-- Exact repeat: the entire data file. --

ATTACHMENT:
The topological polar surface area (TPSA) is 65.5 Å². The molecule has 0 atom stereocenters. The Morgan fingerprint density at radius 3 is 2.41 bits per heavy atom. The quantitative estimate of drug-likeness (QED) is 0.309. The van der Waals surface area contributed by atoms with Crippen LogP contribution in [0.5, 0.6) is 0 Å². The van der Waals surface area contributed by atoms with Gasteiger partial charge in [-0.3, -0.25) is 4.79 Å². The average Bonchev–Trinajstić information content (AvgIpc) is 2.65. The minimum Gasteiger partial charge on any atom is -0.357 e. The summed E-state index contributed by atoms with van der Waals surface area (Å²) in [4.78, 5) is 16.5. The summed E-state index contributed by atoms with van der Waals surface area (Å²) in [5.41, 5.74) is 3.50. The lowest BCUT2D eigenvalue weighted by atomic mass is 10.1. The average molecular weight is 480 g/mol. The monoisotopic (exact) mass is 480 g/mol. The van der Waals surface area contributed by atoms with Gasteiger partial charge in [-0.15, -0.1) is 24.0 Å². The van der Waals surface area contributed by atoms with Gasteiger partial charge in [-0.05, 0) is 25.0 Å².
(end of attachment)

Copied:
The topological polar surface area (TPSA) is 65.5 Å². The molecule has 0 atom stereocenters. The Morgan fingerprint density at radius 3 is 2.41 bits per heavy atom. The quantitative estimate of drug-likeness (QED) is 0.309. The van der Waals surface area contributed by atoms with Crippen LogP contribution in [0.5, 0.6) is 0 Å². The van der Waals surface area contributed by atoms with Gasteiger partial charge in [-0.3, -0.25) is 4.79 Å². The average Bonchev–Trinajstić information content (AvgIpc) is 2.65. The minimum Gasteiger partial charge on any atom is -0.357 e. The summed E-state index contributed by atoms with van der Waals surface area (Å²) in [4.78, 5) is 16.5. The summed E-state index contributed by atoms with van der Waals surface area (Å²) in [5.41, 5.74) is 3.50. The lowest BCUT2D eigenvalue weighted by atomic mass is 10.1. The average molecular weight is 480 g/mol. The monoisotopic (exact) mass is 480 g/mol. The van der Waals surface area contributed by atoms with Gasteiger partial charge in [-0.15, -0.1) is 24.0 Å². The van der Waals surface area contributed by atoms with Gasteiger partial charge in [-0.05, 0) is 25.0 Å².